After resounding victories in the primaries of their home state of New York, presidential candidates Donald Trump and Hillary Clinton have started turning their attention to the big fight in November, the general election.
Both took potshots at each other in the hours after their wins on Tuesday. Mrs Clinton, from the Democratic Party, called her Republican rival "dangerous" in her victory speech while Mr Trump returned the compliment at a rally by calling the former secretary of state "crooked".
While their rivals disagree, the front runners of the two parties believe - with good reason - that their results have put them within touching distance of the finish line, their party's nomination.
Both Mr Trump, a real estate mogul, and Mrs Clinton had faced a string of defeats heading into the New York primary and a loss there would have sent shock waves through their campaigns. Instead, it is their rivals who are now regrouping.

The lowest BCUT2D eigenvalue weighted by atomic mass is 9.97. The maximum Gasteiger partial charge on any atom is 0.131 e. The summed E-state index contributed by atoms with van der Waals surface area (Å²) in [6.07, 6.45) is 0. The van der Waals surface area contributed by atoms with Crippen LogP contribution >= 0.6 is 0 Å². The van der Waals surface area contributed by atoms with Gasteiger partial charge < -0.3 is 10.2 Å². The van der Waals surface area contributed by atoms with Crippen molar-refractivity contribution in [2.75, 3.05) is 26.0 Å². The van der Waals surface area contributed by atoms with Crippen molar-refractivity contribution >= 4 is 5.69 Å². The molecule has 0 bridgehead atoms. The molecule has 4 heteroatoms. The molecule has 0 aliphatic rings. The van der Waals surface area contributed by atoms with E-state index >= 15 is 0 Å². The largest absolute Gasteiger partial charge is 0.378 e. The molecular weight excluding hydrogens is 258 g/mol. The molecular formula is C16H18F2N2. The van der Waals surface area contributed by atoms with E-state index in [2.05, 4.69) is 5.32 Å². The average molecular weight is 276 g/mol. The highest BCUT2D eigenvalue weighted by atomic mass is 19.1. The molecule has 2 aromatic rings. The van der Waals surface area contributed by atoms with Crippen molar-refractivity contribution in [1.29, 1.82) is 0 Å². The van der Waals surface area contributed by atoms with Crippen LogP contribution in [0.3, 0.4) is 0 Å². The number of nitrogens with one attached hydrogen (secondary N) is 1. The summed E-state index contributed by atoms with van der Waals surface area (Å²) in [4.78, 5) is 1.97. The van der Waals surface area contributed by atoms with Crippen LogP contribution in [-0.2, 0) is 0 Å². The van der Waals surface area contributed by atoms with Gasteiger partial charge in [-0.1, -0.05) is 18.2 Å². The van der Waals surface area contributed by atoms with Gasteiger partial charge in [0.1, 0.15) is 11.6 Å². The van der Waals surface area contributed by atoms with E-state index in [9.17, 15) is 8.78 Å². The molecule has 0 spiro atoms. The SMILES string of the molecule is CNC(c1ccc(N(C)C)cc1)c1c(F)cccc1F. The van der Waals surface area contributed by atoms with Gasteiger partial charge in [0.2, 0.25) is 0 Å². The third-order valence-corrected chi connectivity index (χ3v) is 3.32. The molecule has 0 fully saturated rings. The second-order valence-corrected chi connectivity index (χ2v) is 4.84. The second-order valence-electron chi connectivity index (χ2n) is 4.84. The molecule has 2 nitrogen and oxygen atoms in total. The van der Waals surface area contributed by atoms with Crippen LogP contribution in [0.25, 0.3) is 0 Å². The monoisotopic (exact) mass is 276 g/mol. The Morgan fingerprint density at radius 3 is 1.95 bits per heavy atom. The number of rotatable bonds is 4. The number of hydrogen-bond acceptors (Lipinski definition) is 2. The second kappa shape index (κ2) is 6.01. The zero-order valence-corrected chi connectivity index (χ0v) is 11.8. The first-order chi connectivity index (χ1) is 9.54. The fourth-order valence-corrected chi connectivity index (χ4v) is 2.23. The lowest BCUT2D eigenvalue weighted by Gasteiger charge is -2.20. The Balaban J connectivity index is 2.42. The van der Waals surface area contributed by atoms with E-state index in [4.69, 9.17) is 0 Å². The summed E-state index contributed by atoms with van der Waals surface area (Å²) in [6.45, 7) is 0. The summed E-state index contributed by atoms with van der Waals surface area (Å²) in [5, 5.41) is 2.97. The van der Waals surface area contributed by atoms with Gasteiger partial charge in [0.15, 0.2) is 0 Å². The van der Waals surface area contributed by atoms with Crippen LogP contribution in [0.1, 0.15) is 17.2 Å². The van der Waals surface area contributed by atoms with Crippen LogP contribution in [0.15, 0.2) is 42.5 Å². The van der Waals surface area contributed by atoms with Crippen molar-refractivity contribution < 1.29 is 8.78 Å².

Senator Bernie Sanders now has to secure 60 per cent of all remaining delegates to beat Mrs Clinton to the Democratic Party nomination while Senator Ted Cruz needs over 90 per cent of the delegates still up for grabs to catch Mr Trump. Nothing that has happened so far suggests either is a possibility.
The New York results also exposed severe shortcomings in the campaigns of the chasing pack.
Exit polls show that Mr Sanders is still unable to attract black voters, and he lost the group to Mrs Clinton by over 50 percentage points. With those numbers, the states with primaries to come - such as Pennsylvania, Maryland and Connecticut - will prove unfriendly territory with their diverse voters.
For Mr Cruz, the argument that the Republican establishment is finally coalescing around him was roundly debunked, given that he lost every demographic group in New York to Mr Trump.
While anything still can happen in what has been an unpredictable contest, New York is as close as it comes to the front runners landing a decisive blow.
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